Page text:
AV - So, it was in a desire to have a separate venue?
Z - Right, also Dubstream was created for the sake of who Mo [Quanteye] is and what kind of energy he was trying to create, as far as I can see. I mean I can’t speak for him. But, what happened was, in May when I came back from London, I really wanted to create a space within Mutiny that was just a bit different than the traditional space so I created my sinetic space in the back of the boat [Frying Pan]. We ran the sinetic space every month for the entire summer and I think that just through involvement with that and having spun as a guest DJ, on a couple of occasions at Dubstream and Mo having checked out the sinetic space, having played in it, it just sort of built a really positive dialogue between us.
AV - So Dubstream you would say is more the, phonetic, chill and relaxed side of the sound along the lines of the sinetic space in Mutiny?
Z - Well it is, but I don’t think there is a direct relationship between Dubstream and Mutiny or, Dubstream and the sinetic space. I mean Dubstream in essence exists on its own, without weather or not Mutiny is its own a space, it doesn’t exist because of Mutiny and wasn’t created because of Mutiny and Mo actually has been doing stuff with Karsh on his own for many years: doing different parties, like DJing at Prohibited Beats and running the Future Proof parties and things like that. But, I think Dubstream in many ways, in terms of me musically has helped me take the ideas that I was creating in the sinetic space to a new space as well.
AV - So how do you think having worked with all these different artists, has influenced you with your own DJing skills or your personal work? Have you thought of doing any of your work, produced anything?
Z - Well I have been producing my own tracks, I am taking my time and doing it, I am not trying to rush it or anything, but you know I do spin my own tracks that I have produced in my sets. A lot of my sounds and a lot of my musical development have been influenced by going to California and going to London, because it made me more aware of how I existed with the larger scope of the whole Asian scene as a New York artist and how my New York sound is unique just as the sounds Siraiki, Karsh, Rekha, Navdeep. So I am just trying to create a sound that is very characteristic of the influence of hip hop in our society and the sort of different elements that take more precedence over here than over at San Francisco or over at London.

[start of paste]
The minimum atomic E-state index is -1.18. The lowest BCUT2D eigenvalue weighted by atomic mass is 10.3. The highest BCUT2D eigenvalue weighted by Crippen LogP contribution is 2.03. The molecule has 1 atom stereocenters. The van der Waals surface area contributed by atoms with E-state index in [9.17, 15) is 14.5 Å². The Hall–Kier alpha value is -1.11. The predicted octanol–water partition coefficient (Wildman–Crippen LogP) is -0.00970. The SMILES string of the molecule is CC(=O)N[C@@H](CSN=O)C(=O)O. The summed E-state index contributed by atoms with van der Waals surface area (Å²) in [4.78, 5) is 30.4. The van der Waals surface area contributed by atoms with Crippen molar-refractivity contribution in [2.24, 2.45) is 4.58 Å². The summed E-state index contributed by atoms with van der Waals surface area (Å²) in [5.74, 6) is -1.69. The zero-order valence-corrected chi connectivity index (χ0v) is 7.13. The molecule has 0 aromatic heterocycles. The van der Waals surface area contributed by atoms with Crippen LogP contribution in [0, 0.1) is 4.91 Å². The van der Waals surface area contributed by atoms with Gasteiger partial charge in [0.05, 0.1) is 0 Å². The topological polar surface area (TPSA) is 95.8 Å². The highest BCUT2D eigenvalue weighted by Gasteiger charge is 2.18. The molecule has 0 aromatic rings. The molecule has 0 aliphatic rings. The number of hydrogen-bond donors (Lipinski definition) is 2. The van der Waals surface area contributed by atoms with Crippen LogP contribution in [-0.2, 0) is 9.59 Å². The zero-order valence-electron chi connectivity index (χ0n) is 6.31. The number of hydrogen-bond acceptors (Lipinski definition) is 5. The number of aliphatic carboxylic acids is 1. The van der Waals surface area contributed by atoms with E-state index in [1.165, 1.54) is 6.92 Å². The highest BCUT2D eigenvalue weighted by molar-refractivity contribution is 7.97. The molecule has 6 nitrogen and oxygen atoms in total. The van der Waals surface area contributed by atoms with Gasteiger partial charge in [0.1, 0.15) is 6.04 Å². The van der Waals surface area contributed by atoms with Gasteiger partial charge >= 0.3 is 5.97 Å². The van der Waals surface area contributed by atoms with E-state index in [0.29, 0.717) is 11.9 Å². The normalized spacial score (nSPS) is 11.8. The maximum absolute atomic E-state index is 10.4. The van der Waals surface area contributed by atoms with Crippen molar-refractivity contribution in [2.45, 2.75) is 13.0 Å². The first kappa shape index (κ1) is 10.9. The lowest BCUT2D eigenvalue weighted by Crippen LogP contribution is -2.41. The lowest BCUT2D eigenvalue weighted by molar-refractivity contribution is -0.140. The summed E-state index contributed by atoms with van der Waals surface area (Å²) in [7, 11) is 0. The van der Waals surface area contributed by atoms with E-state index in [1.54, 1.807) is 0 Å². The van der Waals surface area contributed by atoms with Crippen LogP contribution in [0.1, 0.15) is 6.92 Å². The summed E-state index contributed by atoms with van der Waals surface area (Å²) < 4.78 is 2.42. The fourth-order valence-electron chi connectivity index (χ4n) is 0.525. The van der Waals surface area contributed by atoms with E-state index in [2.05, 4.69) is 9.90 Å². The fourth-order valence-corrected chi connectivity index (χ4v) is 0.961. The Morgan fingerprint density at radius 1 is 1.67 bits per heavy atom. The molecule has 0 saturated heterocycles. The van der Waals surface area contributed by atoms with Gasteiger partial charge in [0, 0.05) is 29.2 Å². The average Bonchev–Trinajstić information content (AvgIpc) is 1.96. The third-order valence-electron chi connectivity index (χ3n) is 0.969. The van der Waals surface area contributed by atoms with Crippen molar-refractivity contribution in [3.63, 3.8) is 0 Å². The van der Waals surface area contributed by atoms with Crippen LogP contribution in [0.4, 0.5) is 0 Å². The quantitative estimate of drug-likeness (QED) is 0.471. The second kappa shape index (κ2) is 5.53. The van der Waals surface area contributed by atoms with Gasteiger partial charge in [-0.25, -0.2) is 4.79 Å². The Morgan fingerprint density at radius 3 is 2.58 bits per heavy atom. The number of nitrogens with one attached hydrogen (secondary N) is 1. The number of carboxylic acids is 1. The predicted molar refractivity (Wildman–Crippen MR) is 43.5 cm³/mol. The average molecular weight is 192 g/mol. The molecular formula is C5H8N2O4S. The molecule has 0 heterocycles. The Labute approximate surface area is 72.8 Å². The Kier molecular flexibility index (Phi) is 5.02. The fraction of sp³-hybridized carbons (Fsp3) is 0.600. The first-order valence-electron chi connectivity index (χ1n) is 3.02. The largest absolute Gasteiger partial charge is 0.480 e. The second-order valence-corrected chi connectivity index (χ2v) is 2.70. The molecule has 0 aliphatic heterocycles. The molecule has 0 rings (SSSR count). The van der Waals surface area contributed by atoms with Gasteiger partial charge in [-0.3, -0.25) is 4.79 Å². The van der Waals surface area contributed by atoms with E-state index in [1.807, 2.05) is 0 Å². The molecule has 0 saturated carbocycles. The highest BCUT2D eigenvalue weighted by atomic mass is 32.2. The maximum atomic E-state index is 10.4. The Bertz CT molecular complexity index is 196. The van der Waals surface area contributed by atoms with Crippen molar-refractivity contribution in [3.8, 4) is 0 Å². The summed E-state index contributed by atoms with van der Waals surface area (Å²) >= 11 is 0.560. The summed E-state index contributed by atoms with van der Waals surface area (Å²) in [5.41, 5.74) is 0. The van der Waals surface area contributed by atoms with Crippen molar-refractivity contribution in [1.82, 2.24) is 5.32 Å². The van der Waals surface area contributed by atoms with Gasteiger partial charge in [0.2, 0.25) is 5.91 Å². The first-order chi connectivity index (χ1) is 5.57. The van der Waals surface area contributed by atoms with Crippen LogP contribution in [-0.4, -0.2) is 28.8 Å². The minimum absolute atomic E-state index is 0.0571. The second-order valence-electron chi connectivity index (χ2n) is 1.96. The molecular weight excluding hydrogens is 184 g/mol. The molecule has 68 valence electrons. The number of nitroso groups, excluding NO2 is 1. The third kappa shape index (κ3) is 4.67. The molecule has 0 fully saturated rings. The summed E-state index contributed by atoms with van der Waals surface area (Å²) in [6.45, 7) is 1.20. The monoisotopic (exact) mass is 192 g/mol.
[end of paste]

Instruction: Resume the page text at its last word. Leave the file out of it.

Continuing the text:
AV - How far do you think this might end up going? How far in popularity or as close to mainstream this might get? And where exactly do you think you yourself and the entire scene going?
Z - I think the relationship that it has to mainstream is always going to be secondary to whats really happening and to what our ultimate goal is. Because, weather or not the larger community or mainstream community or the larger dance / electronica community decide to embrace it, I think there are going to be artists that are going to continue to do what they want to do because we all have a story that we need to tell and it’s a matter of getting that out there. But, I think that right now we are in a really interesting time because you are seeing a new and really strong force that’s really developing a powerful base and thats happening right now in New York where as in London there is a lot of different things happening right now were its not as hyped up as it was when Talvin had won the mercury prize. But, seeing that there is new stuff happening here I think is gonna make it a lot more firm in showing people that this music is here to stay and that this music wasn’t a flavor of the month that’s now over. I mean if this scene is over then I am over.
AV - That's true, I have read reviews and articles that have mentioned that the artists in general are running out of ideas. But, I guess having this entire American side of things, shows it to be otherwise.
Z - Right, I think that this whole notion that the artists are running out of ideas is because the previous categorization of the music was definitely not deep enough. Because it was simply seen as tabla and drum n’ base and, it wasn’t realized at a deeper level, what that actual message was. And I think that in a lot of the larger communities they felt that as if we should play by their rules and that our music should have the elements and dynamics that they see occurring in their form. But, in our form its different, because of its own different subtleties. Take Talvin’s music which is very raag oriented in contrast to Karsh’s music, which is also very raag oriented but also has a very strong bhaajan influence, so its about those elements and its about how all those are going to prove to everyone in the larger community that this music is here to stay. Because if someone tries to convince me that this music is the flavor of the month then what am I supposed to do, am I supposed to start producing drum and base, or am I supposed to be a hip-hop mc? I mean, I can’t do that because this is my music. This music is a manifestation of who I am. This music can’t go to away and I am not going to let it go away. And there are a lot of artists in the scene who feel the same way.
AV - And, including myself you have a lot of fans who wont let it go away.
Z - (Laughs) Yeah!